With her gone, I wonder: Will we continue to allow the kind of other-worldly pageantry in the future that we expect to see at the Queen’s funeral, or is her death the moment when the cult of disenchantment fully takes over?

When I get back to England, sooner or later, I will pay my respects to Queen Elizabeth II. I do not wish to idealize her out of proportion, but I suspect she may be the last of something special – not perfect, but precious. The world without her is a strange novelty, and we can only hope to do our part to steward the values by which she, my grandparents, and so many of their generation attempted to live and lead. It won’t be easy, but no one ever said it would be, least of all her late Majesty.

Maybe it begins with bending the knee where Elizabeth always did, at the throne of Christ’s grace.


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About Andrew Petiprin 24 Articles
Andrew Petiprin is a columnist at Catholic World Report and host of the Ignatius Press Podcast, as well as Founder and Editor at the Spe Salvi Institute. He is co-author of the book Popcorn with the Pope: A Guide to the Vatican Film List, and author of Truth Matters: Knowing God and Yourself. Andrew was a British Marshall Scholar at Magdalen College, Oxford from 2001-2003, and also holds an M.Div. from Yale Divinity School. A former Episcopal priest, Andrew and his family came into full communion with the Catholic Church in 2019. From 2020-2023, Andrew was Fellow of Popular Culture at the Word on Fire Institute, where he created the YouTube series "Watch With Me" and wrote the introduction to the Book of Acts for the Word on Fire Bible. Andrew has written regularly for Catholic Answers, as well as various publications including The Catholic Herald, The Lamp, The European Conservative, The American Conservative, and Evangelization & Culture. Andrew and his family live in Plano, Texas. Follow him on X @andrewpetiprin.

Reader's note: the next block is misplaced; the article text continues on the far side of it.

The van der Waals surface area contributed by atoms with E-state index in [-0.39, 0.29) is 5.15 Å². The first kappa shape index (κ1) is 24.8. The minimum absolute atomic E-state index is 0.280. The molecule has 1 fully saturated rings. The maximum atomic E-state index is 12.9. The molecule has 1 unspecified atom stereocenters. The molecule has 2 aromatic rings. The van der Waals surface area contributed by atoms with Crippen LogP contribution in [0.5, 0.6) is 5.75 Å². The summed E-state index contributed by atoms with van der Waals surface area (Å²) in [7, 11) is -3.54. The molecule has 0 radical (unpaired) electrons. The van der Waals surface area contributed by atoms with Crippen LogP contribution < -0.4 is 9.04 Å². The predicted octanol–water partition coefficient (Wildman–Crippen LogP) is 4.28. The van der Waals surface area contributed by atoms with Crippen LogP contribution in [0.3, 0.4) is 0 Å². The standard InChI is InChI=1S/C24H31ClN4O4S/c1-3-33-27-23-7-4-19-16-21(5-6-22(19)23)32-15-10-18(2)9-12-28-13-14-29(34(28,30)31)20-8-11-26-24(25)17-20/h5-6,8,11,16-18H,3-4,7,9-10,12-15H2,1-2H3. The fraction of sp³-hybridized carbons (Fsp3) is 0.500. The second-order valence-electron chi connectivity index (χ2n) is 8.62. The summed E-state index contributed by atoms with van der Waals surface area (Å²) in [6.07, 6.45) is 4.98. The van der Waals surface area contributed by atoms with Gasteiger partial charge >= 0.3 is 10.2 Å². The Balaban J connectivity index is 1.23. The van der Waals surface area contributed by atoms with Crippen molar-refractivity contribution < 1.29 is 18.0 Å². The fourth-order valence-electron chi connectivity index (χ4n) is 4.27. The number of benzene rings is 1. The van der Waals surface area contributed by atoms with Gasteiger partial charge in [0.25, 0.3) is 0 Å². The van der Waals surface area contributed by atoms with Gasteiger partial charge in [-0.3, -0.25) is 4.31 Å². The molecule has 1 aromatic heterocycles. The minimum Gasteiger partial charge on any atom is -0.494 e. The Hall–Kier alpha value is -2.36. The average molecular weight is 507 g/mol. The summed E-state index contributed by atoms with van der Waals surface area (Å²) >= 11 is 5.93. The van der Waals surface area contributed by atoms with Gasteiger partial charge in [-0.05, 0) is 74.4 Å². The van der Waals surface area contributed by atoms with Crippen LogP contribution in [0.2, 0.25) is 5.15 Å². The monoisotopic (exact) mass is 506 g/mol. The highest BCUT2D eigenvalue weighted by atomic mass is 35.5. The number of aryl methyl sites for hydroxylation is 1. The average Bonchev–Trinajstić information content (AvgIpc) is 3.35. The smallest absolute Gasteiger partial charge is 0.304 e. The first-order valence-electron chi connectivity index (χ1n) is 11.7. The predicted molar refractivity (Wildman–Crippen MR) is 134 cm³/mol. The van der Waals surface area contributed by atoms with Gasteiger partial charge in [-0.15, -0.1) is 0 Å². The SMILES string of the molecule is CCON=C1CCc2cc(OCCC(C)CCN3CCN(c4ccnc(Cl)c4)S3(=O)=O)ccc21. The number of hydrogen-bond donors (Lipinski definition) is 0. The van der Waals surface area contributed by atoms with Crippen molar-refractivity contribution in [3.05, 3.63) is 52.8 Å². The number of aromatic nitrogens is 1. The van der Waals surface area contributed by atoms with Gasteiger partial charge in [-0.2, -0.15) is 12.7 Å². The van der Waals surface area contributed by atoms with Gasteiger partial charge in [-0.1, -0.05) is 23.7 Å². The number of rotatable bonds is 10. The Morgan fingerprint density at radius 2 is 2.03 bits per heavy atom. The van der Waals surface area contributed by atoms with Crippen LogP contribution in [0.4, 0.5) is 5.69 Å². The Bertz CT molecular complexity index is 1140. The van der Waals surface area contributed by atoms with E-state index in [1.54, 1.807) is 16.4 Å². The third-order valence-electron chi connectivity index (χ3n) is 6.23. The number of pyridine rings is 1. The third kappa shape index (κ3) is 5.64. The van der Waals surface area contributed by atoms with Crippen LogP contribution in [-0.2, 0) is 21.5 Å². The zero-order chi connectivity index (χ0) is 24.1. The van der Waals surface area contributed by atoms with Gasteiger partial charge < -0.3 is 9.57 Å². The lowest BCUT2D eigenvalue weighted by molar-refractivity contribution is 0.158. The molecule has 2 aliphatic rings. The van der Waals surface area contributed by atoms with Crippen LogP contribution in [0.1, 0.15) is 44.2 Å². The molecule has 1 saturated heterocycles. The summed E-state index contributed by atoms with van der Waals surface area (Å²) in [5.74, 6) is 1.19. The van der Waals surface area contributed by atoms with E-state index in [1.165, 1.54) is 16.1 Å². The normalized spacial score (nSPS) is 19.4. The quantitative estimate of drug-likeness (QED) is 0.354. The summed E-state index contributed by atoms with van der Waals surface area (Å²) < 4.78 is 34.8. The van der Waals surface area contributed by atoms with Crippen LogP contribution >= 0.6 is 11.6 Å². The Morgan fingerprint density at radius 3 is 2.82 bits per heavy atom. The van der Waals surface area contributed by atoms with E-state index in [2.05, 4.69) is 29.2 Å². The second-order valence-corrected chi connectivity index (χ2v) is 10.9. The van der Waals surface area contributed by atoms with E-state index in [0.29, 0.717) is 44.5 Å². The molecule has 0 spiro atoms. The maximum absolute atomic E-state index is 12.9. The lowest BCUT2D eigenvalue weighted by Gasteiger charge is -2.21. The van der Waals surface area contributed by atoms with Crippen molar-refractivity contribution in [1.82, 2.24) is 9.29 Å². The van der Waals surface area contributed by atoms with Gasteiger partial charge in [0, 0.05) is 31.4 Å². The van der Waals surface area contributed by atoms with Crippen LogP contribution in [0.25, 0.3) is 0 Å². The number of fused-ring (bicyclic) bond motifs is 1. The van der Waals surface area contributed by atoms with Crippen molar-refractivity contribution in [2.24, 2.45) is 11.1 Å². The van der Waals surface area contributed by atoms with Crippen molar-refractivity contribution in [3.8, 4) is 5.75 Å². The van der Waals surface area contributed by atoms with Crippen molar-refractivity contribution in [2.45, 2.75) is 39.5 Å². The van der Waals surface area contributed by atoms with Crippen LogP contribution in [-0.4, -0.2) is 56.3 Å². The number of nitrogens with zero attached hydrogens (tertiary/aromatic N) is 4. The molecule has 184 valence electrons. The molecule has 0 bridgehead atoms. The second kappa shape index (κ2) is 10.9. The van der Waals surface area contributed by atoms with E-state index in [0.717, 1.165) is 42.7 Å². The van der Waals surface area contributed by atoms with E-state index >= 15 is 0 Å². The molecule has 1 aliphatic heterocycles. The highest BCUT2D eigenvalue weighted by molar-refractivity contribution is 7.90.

9 Comments

  1. The Queen held her Church’s hand
    This was her sceptre to rule her land
    The hero of the day was fair play
    Honesty was the British way
    It’s not so long ago when we stood row upon row
    To cheer and respect
    But now all is retrospect
    Were her aids too slow, did they not know
    She would have to go where her church did flow
    Now, who is the hero of the day?
    It must be Dell Boy he wins every way
    Show me a scam and I am your man
    If you want to rule a culture, what do you do?
    Dissipate them through and through